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Dismember: Misanthropic/Death Metal

I've decided to put reviews for these 2 albums into a single piece. In a sense, they do belong together being the products of the same recording session; there is good reason to put these two fine slabs of death metal art into one coherent and objective review…. But enough rambling. A lot of us folks in the scene felt that the mere fact that Dismember, widely recognized as one of the originators of the second wave of death metal in the late Eighties, have gone back to the roots meant a lot. Will the scene, whored out by its inevitable mainstream acceptance, grow strong again? It really made me feel like something of a great importance was at stake.

Dismember have always been the band symbolizing an uncompromising spirit of the Scandinavian brutality when it came to playing death metal. Even though some viewed Massive Killing Capacity as a sign of them moving towards much more "listenable" sound, none could've guessed that they will return with the new material extreme enough to remind us of the time when the Swedes ruled the scene. Misanthropic echoes the time when we were all waiting for bands like Grave or Entombed to deliver the goods in the fashion so deadly and removed from the mainstream, that it was enough to inspire hundreds of followers worldwide.

Unfortunately, as with many bands before them, Dismember were forced to try to produce an album that would top off the glory of their debut, Like An Everflowing Stream. If you have never heard this grinding opus of true insanity and all-out violence in its most disgusting and gory form than you have missed what quite possibly is one of the best metal recordings to the date. With Autopsy and Entombed being two of their biggest influences, Dismember opted to just let it all loose back in the days…. but what about playing uncompromising death metal in 1997? Well, they still have a certain edge with rawness being the major ingredient of the dish. Dismember, always being very a rhythm oriented band, decided to emphasize the skills of their skin-thrasher Fred Estby and the drum tracks were given an extra treatment. Which unfortunately resulted in a sound that is not brutal but rather unsuitable. Bass is virtually missing in this production. Which leaves us hoping for something special in the guitar department.

And here Dismember delivered. Their guitar work was always rather simplistic to emphasize the speed and aggression. It hasn't changed much, but what makes it truly outstanding is the abundance of melodic riffs that make it work. Just check out that hook for "Live For The Fear Of Pain"! A lot of the guitar parts could be compared to the latter-day works of Dissection and In Flames even - while not as commercial sounding. But again the entire material doesn't sound naturally underproduced and raw. A good comparison here would be Ulver with their Nattens Madrigal, where the band paid a fat studio bill for a kind of production that Quorthon used naturally in his garage back in the days. In this sense Misanthropic does not sound that fake due to the inclusion of an Autopsy's cover; that naturally turned everything into pure death metal in its primeval form. And the full-length… well, it's just a collection of the material that supposedly came from the heart. My impression was that it came from the other considerations, whatever they may be. To make things even worse, Matti Karki sounds like he had a sore throat during the recording of some of the songs, especially "Trendkiller" and "Stillborn Ways". He doesn't growl; instead we're treated to shouts that just don't sound right. He definitely used to have his own style - where is it now?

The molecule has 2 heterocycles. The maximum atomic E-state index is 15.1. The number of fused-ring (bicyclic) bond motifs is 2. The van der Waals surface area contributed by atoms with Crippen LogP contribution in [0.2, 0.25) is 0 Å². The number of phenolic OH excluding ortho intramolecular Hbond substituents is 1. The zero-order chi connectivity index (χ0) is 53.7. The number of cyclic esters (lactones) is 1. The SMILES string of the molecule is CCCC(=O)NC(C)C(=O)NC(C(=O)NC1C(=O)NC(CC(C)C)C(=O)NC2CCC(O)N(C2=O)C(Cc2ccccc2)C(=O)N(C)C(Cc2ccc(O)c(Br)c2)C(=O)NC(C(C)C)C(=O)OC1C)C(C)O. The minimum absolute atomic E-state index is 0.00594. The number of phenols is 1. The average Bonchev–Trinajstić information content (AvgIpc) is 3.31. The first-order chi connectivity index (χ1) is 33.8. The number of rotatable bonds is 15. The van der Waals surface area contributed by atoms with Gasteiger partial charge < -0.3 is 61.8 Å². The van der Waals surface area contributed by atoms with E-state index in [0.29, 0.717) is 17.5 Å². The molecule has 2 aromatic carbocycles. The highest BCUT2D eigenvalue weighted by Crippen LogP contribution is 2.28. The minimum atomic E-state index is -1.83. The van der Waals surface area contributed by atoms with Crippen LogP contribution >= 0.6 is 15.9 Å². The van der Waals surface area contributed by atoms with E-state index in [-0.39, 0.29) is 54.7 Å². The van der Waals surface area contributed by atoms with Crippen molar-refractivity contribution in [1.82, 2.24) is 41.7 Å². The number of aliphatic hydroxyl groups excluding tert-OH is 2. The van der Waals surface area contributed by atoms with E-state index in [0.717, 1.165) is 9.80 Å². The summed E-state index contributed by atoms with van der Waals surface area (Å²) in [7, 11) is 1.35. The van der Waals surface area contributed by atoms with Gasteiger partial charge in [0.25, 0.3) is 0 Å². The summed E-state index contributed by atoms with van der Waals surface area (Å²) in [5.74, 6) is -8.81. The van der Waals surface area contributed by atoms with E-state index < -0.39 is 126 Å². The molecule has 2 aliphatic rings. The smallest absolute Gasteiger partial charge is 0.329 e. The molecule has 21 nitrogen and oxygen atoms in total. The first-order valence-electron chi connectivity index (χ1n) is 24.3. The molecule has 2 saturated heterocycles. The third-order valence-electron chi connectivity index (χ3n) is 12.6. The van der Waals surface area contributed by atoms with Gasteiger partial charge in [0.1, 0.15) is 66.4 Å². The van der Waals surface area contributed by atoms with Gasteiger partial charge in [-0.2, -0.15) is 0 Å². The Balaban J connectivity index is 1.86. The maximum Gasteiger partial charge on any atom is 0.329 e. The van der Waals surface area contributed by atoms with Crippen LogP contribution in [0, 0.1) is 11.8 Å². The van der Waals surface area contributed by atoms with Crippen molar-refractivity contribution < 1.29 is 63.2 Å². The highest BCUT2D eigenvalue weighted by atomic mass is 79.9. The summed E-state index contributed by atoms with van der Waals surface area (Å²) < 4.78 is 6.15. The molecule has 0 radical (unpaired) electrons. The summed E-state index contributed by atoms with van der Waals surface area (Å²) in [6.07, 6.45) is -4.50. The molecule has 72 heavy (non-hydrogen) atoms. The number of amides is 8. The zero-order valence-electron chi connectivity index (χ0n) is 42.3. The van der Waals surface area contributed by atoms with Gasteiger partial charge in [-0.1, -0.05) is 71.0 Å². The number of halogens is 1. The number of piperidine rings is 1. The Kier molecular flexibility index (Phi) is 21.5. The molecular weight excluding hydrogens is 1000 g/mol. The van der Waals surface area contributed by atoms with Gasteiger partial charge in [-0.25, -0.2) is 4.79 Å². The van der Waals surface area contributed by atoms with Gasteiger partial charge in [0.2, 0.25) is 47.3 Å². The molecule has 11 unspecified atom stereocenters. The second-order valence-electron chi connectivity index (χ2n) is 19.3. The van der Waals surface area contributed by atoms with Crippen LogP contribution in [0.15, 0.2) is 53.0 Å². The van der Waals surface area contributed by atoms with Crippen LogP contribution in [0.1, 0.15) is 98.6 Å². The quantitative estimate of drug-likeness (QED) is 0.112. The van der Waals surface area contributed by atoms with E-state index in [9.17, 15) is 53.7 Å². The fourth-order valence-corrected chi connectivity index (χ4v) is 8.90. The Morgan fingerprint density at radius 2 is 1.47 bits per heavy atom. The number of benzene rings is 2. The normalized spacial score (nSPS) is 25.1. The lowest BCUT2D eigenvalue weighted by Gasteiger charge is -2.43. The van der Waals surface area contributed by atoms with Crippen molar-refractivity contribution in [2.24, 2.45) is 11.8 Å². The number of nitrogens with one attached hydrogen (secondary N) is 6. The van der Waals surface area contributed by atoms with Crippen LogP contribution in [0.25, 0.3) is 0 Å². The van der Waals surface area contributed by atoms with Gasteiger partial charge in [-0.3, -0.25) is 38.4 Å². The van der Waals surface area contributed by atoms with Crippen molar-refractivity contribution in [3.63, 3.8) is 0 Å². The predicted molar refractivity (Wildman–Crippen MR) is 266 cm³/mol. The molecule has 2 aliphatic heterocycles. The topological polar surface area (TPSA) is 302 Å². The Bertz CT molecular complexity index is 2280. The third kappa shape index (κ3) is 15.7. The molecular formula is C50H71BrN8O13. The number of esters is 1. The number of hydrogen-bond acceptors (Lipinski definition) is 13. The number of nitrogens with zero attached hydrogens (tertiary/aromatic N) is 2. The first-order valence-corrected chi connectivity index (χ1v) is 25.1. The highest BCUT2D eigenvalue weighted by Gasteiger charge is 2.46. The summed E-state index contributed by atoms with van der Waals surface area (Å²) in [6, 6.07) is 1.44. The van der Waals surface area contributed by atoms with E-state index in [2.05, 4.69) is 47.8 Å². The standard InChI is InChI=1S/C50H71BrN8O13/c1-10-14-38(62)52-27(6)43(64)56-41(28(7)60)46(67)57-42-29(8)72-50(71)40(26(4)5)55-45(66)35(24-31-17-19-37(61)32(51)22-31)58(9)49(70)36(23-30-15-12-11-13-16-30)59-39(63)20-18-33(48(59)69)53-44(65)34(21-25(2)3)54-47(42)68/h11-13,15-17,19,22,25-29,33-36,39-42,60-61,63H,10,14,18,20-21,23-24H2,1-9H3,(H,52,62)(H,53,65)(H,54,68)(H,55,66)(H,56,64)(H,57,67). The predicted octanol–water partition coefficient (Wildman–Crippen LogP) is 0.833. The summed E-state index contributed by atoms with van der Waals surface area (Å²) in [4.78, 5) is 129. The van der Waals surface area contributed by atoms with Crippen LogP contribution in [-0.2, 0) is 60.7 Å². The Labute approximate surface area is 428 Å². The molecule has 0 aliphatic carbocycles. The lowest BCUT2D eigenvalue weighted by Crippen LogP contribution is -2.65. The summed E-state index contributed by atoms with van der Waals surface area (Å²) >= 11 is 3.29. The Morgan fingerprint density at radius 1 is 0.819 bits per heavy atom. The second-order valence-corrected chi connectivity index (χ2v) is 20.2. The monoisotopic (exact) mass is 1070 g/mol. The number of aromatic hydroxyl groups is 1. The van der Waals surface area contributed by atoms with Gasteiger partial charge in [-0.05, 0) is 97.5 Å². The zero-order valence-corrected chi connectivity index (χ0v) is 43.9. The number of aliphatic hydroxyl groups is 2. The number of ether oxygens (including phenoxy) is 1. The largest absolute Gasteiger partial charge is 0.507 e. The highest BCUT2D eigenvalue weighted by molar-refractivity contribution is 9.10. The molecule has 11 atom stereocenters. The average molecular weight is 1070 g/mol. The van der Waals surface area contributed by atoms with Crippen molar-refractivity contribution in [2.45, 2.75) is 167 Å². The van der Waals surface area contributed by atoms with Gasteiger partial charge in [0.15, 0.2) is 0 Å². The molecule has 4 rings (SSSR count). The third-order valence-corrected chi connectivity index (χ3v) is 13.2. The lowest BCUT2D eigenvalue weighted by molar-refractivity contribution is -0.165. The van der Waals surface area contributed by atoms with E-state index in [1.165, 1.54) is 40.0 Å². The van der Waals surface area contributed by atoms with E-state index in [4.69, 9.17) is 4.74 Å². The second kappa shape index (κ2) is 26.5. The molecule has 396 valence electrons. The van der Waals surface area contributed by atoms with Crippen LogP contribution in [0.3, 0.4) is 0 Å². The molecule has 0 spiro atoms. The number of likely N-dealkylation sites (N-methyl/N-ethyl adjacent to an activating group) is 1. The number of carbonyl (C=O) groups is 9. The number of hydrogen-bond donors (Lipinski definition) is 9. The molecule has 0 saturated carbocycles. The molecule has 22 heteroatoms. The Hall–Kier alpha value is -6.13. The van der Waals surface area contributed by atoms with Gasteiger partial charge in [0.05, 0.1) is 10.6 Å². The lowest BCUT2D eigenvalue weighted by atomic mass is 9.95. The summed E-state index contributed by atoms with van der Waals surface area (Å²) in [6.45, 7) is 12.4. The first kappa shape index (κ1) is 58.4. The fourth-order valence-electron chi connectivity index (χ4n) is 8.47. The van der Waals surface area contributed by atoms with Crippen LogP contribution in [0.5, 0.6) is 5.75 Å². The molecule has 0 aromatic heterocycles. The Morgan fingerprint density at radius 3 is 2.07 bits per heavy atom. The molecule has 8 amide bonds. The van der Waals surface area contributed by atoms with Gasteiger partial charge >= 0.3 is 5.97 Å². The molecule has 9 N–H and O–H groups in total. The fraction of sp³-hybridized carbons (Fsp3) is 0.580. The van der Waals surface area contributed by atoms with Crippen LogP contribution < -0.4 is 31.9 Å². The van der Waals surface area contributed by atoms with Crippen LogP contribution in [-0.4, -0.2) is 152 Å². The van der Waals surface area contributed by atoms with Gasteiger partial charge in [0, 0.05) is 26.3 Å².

Altogether, you are faced with a choice. Either you fully accept Dismember attempting to re-establish their past underground credibility and buy both Misanthropic and Death Metal. Or you just get yourself Misanthropic, being the better effort, and drown yourself in the waves of nostalgia… Dismember will undoubtedly continue releasing albums, but what will be their future motivation? Will it be a simple desire to exceed what has already been achieved… or will it be descent into self-parody? Go with your feeling, but my drift here is rather obvious. Oh yeah, and don't forget to grab a copy of Like An Ever Flowing Stream or its brilliant follow-up mini-CD called Pieces - those were the days!

Added: January 1st 2004
Reviewer: SoT Archives
Score:
Hits: 2015
Language: english

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